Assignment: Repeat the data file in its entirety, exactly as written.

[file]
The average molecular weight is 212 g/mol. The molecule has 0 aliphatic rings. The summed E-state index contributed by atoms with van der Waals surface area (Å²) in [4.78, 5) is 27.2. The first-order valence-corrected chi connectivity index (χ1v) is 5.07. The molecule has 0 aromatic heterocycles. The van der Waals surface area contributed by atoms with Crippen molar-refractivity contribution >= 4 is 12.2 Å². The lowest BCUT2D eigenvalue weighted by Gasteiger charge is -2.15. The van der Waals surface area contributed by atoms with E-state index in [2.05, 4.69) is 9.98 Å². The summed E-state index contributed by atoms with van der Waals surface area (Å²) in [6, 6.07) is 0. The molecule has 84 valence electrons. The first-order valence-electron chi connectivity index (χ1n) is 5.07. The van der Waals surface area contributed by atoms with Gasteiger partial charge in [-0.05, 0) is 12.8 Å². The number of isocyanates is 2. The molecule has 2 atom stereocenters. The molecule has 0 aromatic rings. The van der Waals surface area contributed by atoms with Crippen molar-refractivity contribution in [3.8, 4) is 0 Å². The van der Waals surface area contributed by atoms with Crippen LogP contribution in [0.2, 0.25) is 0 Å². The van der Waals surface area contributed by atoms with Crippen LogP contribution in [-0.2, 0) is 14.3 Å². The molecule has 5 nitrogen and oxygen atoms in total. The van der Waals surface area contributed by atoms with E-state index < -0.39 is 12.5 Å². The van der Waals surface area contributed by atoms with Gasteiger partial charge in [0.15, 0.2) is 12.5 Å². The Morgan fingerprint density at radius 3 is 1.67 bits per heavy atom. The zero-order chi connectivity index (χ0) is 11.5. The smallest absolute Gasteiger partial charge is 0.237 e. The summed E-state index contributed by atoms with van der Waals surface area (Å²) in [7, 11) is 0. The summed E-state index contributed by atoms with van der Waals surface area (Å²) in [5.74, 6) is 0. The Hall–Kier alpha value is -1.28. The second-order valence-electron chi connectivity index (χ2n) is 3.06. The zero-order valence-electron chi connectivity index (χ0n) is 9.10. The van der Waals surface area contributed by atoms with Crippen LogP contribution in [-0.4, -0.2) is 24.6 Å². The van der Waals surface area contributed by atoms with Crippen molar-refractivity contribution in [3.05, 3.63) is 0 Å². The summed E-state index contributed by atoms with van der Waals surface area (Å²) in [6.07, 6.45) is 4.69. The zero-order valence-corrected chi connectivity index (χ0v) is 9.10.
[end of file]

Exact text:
The average molecular weight is 212 g/mol. The molecule has 0 aliphatic rings. The summed E-state index contributed by atoms with van der Waals surface area (Å²) in [4.78, 5) is 27.2. The first-order valence-corrected chi connectivity index (χ1v) is 5.07. The molecule has 0 aromatic heterocycles. The van der Waals surface area contributed by atoms with Crippen molar-refractivity contribution >= 4 is 12.2 Å². The lowest BCUT2D eigenvalue weighted by Gasteiger charge is -2.15. The van der Waals surface area contributed by atoms with E-state index in [2.05, 4.69) is 9.98 Å². The summed E-state index contributed by atoms with van der Waals surface area (Å²) in [6, 6.07) is 0. The molecule has 84 valence electrons. The first-order valence-electron chi connectivity index (χ1n) is 5.07. The van der Waals surface area contributed by atoms with Gasteiger partial charge in [-0.05, 0) is 12.8 Å². The number of isocyanates is 2. The molecule has 2 atom stereocenters. The molecule has 0 aromatic rings. The van der Waals surface area contributed by atoms with Crippen molar-refractivity contribution in [3.8, 4) is 0 Å². The van der Waals surface area contributed by atoms with Crippen LogP contribution in [0.2, 0.25) is 0 Å². The van der Waals surface area contributed by atoms with Crippen LogP contribution in [-0.2, 0) is 14.3 Å². The molecule has 5 nitrogen and oxygen atoms in total. The van der Waals surface area contributed by atoms with E-state index < -0.39 is 12.5 Å². The van der Waals surface area contributed by atoms with Gasteiger partial charge in [0.15, 0.2) is 12.5 Å². The Morgan fingerprint density at radius 3 is 1.67 bits per heavy atom. The zero-order chi connectivity index (χ0) is 11.5. The smallest absolute Gasteiger partial charge is 0.237 e. The summed E-state index contributed by atoms with van der Waals surface area (Å²) in [7, 11) is 0. The summed E-state index contributed by atoms with van der Waals surface area (Å²) in [5.74, 6) is 0. The Hall–Kier alpha value is -1.28. The second-order valence-electron chi connectivity index (χ2n) is 3.06. The zero-order valence-electron chi connectivity index (χ0n) is 9.10. The van der Waals surface area contributed by atoms with Crippen LogP contribution in [-0.4, -0.2) is 24.6 Å². The van der Waals surface area contributed by atoms with Crippen molar-refractivity contribution in [3.05, 3.63) is 0 Å². The summed E-state index contributed by atoms with van der Waals surface area (Å²) in [6.07, 6.45) is 4.69. The zero-order valence-corrected chi connectivity index (χ0v) is 9.10.